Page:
After finishing a particularly challenging week of teaching, all teachers at our school were required to attend a mandatory teaching seminar in Incheon this week. After a total of 5+ hours of travel time in the bus and finishing the seminar, I can say it was quite interesting to be in such a forum where more than 500 Poly teachers attended together at an event where they could share their stories of students, curriculum, schools and academic planning. While during the seminar there were often times many moments did not seem informative for teachers (as many of the speakers were not teacher themselves but instead research and development staff). I will say, I came back with some useful information that would allow me to hopefully teach my students better and more efficiently.
Two weeks of being in South Korea, there are some very definite elements that are standard for the weekends which start as soon as you leave your school. Dinner is a must. And is usually within walking distance to anywhere. You’re choice for dinner or lunch, or even brunch for that matter, will consist of meat. It doesn’t matter where you go, there will be a grill for you to cook your meet table side. Typically, going out for bbq was always a “special occasion” day back home. However, being in Korea for two weeks, I have never eaten so much meat in my entire life! Beef is something of a special treat here, it’s quite expensive so most people have Pork (which I am finding that, because it is everywhere, if you weren’t a pork advocate- which I was not, now is the time to get on board) . I have made the decision to become vegetarian during the week so that I am not on full meat overload! The second important thing that is accompanied with dinner is liquor. Liquor seems to always make its way to the table the minute we sit down (sometimes on the floor). Most peoples choice of liquor is either beer or hard Korean liquor called Soju. If you aren’t familiar, it is potent!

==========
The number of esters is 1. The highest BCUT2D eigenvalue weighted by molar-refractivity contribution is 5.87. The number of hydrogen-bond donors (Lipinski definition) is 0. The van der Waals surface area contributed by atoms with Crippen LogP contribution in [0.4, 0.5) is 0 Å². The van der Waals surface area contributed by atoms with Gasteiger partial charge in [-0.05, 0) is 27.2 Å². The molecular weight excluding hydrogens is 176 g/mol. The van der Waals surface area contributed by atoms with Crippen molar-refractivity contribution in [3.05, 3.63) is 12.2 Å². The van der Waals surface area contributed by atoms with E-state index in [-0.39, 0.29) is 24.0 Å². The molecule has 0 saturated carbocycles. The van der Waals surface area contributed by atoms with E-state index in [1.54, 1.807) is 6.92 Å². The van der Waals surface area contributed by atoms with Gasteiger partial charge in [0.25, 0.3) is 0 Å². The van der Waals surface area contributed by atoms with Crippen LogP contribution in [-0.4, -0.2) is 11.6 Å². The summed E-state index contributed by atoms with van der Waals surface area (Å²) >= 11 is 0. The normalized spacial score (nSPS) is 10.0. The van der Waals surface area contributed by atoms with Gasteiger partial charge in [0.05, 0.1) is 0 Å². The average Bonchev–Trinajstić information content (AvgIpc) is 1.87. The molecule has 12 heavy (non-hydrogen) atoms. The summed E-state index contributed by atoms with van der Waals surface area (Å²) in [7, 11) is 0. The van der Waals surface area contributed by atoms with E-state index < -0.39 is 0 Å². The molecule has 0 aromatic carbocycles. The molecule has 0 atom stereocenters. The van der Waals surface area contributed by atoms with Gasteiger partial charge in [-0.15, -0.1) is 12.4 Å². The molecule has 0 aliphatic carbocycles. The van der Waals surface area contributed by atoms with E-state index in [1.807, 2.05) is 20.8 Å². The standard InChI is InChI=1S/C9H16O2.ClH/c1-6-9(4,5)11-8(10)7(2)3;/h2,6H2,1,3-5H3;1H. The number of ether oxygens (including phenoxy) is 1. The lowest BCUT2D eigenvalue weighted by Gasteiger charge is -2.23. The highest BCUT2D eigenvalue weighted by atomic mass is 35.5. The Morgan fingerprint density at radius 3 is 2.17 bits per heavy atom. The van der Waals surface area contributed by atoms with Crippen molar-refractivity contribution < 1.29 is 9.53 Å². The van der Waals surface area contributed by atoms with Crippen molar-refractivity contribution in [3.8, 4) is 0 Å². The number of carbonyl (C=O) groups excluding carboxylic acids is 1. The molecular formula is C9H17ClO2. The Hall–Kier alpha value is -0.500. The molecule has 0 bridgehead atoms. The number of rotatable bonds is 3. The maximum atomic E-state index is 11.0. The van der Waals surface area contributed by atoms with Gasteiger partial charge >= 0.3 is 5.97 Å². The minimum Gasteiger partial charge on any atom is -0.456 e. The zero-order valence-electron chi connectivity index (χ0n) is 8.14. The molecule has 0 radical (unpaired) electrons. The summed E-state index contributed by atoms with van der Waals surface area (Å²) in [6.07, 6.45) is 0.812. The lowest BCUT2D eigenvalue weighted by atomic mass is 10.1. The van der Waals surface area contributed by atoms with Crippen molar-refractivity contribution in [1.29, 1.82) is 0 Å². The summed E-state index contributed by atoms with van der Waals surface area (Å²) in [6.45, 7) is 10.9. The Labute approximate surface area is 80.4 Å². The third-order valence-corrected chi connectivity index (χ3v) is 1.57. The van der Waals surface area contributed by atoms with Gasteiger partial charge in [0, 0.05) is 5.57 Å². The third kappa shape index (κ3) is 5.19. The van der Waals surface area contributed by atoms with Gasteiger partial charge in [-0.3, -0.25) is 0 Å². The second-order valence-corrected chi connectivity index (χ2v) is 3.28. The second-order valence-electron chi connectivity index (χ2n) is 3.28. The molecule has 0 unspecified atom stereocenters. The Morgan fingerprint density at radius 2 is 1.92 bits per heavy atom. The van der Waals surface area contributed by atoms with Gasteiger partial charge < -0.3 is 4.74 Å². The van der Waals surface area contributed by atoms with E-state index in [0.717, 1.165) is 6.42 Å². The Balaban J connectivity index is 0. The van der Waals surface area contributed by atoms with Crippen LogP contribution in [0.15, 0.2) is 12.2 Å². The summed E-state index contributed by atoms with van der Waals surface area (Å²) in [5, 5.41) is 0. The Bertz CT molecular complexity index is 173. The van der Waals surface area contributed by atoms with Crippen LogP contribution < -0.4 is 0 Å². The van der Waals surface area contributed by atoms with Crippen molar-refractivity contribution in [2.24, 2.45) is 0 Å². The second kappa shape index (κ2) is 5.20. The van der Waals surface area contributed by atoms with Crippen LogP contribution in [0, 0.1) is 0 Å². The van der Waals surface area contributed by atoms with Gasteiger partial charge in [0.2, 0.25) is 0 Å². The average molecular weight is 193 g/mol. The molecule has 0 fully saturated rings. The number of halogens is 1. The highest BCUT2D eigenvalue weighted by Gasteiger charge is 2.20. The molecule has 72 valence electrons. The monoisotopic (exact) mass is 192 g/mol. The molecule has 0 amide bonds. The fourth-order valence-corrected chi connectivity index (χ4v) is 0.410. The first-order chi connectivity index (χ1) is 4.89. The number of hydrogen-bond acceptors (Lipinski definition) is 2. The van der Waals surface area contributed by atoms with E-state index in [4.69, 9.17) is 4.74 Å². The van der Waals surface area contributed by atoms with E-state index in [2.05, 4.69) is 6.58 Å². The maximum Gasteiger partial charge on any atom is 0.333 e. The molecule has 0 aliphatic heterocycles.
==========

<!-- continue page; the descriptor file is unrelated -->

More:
Just a cab ride away were five people crammed into a sedan taxi (and by sedan think just a little bigger than a mini cooper). We arrived in downtown Daejeon to a “foreigners bar”. From this point on, everything is referenced as foreigner places rather than just “bar” to distinguish what crowd you will be headed to.
A night watching my drunk coworker dance spastically to a rhythm and beat that I never knew to exist, then watch him bring over a married woman who he left us to host to continue with his dancing, only to be met by her husband where we then we played darts, was something I don’t think I will ever forget. The night ended at Burger King. Who knew a whopper could taste so good after eating only Korean food for 14 days straight. Until next time…